• As a parent of a now year 11 student. We are actively encouraging our child to concentrate this year solely on maths and english as this new c grade issue is going to be of great concern. It’s like any child who does not gain a c grade is on the scrap heap. I will even approach the school to see if we can remove out child out of lessons to have extra maths and english. It’s not something I want to do or agree with. But as the student and parent all focus is now on maths and english grades. Regardless of if the student has other interests they can’t afford to waste time else where.

    • The future of our education system is STEAM: Science (Physics, Chemistry, Biology)/Technology/Engineering/Art and Design/Mathematics. This core framework will educate our children to interact economically, culturally and ethically on a global scale.

  6. As long as creative subjects are taught as a mixed ability classes & children are allowed to mess about many more academic children will not get their parents to fight the EBAC to take them. This is very sad because Art kept my elder daughter sane through GCSE&A2, but her younger sister wasn’t interested, in part because DT/textiles had been such a shambles

  7. pinkity pink

    this is very true. I am quite puzzled that these politicians and advisers who are often the product of private fee paying schools do not give state schools the chance to let children flourish in creative subjects with their a-c targets. in addition to this it results in lower end students being a bit neglected ie, cs out of kids who can get cs are more important than getting a kid from u to f or e.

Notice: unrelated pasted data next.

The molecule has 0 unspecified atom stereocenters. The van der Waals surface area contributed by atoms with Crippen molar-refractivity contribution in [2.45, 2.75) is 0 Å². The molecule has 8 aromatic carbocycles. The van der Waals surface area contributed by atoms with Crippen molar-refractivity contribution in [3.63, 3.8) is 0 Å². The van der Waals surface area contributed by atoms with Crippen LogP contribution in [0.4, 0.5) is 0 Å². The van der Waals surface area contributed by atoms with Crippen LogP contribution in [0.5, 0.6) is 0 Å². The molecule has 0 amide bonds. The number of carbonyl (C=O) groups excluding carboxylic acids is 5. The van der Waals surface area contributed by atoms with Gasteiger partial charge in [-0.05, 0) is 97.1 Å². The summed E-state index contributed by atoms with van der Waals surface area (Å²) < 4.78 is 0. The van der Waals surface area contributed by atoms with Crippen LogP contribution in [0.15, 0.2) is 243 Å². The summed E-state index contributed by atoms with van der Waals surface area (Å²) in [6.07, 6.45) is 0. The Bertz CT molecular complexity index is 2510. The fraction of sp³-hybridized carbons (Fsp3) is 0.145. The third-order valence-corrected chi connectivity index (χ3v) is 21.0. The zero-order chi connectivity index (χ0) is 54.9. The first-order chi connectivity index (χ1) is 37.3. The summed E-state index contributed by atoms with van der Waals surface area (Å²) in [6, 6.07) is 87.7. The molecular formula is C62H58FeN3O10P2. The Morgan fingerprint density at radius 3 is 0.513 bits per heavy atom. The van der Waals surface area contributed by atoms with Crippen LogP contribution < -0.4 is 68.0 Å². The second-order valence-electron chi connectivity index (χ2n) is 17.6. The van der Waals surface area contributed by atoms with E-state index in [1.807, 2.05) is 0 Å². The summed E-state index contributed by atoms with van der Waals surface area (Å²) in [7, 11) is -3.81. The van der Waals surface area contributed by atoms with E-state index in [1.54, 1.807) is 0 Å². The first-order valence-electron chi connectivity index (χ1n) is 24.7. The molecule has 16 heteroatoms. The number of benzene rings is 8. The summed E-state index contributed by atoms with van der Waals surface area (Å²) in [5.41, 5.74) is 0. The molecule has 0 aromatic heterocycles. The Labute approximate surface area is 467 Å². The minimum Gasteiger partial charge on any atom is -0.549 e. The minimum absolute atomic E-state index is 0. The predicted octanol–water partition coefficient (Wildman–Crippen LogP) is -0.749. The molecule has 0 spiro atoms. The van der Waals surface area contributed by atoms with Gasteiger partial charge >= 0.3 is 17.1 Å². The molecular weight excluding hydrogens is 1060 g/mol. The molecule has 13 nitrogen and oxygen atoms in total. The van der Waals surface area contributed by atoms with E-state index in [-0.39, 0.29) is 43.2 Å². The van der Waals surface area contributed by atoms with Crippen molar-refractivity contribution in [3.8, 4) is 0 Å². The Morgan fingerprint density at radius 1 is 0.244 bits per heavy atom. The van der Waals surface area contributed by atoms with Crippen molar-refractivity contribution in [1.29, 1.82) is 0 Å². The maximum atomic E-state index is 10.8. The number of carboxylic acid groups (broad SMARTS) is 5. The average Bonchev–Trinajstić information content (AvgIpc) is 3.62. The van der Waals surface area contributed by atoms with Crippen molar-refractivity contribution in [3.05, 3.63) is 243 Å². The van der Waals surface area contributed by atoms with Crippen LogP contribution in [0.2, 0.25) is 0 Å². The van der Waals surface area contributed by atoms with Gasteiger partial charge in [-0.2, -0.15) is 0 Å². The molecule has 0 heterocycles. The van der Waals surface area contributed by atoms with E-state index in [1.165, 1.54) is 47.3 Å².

my last permanent school didnt let more academic students pick creative subjects at key stage 4. i have just finished doing supply in a school with the narrowest key stage 4 curriculum i have ever seen. No creative subjects, not even history or geography. very strange considering the school has 30 hours of teaching a week in addition to after school “intervention” . it doesn’t work. These students are very let down. The lack of opportunities for creativity really shows. I teach science which requires some creative thought. Unfortunately parents seem to back this model because many are deluded that more and more of the same study is beneficial.

    Also, its quite funny, ever since i can remember, there has been a shortage of science teachers. so what do the government do? Increase the hours of science at key stage 4 even tho theres no one to teach it….then they can continue to hammer schools and teachers for poor achievement in science.

    The state system was very clearly built broken…and now it is being totally dismantled for the benefit of business mates who run academy chains alongside the training.

    • Science should be offered as the separate disciplines – and creativity and observation is at the very heart of science. The very greatest scientific minds of history belonged to the artistic and creative genius, and those that could make imaginative leaps beyond the bounds of factual information and constraints of human institutional thought.